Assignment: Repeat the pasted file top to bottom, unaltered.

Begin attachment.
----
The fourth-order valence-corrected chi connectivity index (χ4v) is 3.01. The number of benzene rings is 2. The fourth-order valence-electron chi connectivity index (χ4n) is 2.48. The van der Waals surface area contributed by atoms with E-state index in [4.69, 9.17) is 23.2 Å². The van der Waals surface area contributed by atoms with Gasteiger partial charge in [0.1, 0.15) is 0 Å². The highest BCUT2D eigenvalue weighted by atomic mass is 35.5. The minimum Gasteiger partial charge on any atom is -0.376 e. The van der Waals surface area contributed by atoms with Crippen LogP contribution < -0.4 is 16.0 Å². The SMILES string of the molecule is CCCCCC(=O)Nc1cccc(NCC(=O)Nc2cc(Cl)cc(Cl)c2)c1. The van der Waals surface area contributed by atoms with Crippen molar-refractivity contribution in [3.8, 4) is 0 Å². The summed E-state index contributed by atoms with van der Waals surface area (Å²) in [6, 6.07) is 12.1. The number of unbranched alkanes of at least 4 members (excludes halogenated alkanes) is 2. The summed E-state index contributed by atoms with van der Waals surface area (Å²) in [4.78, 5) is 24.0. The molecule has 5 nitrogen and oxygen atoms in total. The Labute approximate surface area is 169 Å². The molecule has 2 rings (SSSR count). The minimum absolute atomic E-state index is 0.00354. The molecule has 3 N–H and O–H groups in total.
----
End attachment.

The fourth-order valence-corrected chi connectivity index (χ4v) is 3.01. The number of benzene rings is 2. The fourth-order valence-electron chi connectivity index (χ4n) is 2.48. The van der Waals surface area contributed by atoms with E-state index in [4.69, 9.17) is 23.2 Å². The van der Waals surface area contributed by atoms with Gasteiger partial charge in [0.1, 0.15) is 0 Å². The highest BCUT2D eigenvalue weighted by atomic mass is 35.5. The minimum Gasteiger partial charge on any atom is -0.376 e. The van der Waals surface area contributed by atoms with Crippen LogP contribution < -0.4 is 16.0 Å². The SMILES string of the molecule is CCCCCC(=O)Nc1cccc(NCC(=O)Nc2cc(Cl)cc(Cl)c2)c1. The van der Waals surface area contributed by atoms with Crippen molar-refractivity contribution in [3.8, 4) is 0 Å². The summed E-state index contributed by atoms with van der Waals surface area (Å²) in [6, 6.07) is 12.1. The number of unbranched alkanes of at least 4 members (excludes halogenated alkanes) is 2. The summed E-state index contributed by atoms with van der Waals surface area (Å²) in [4.78, 5) is 24.0. The molecule has 5 nitrogen and oxygen atoms in total. The Labute approximate surface area is 169 Å². The molecule has 2 rings (SSSR count). The minimum absolute atomic E-state index is 0.00354. The molecule has 3 N–H and O–H groups in total.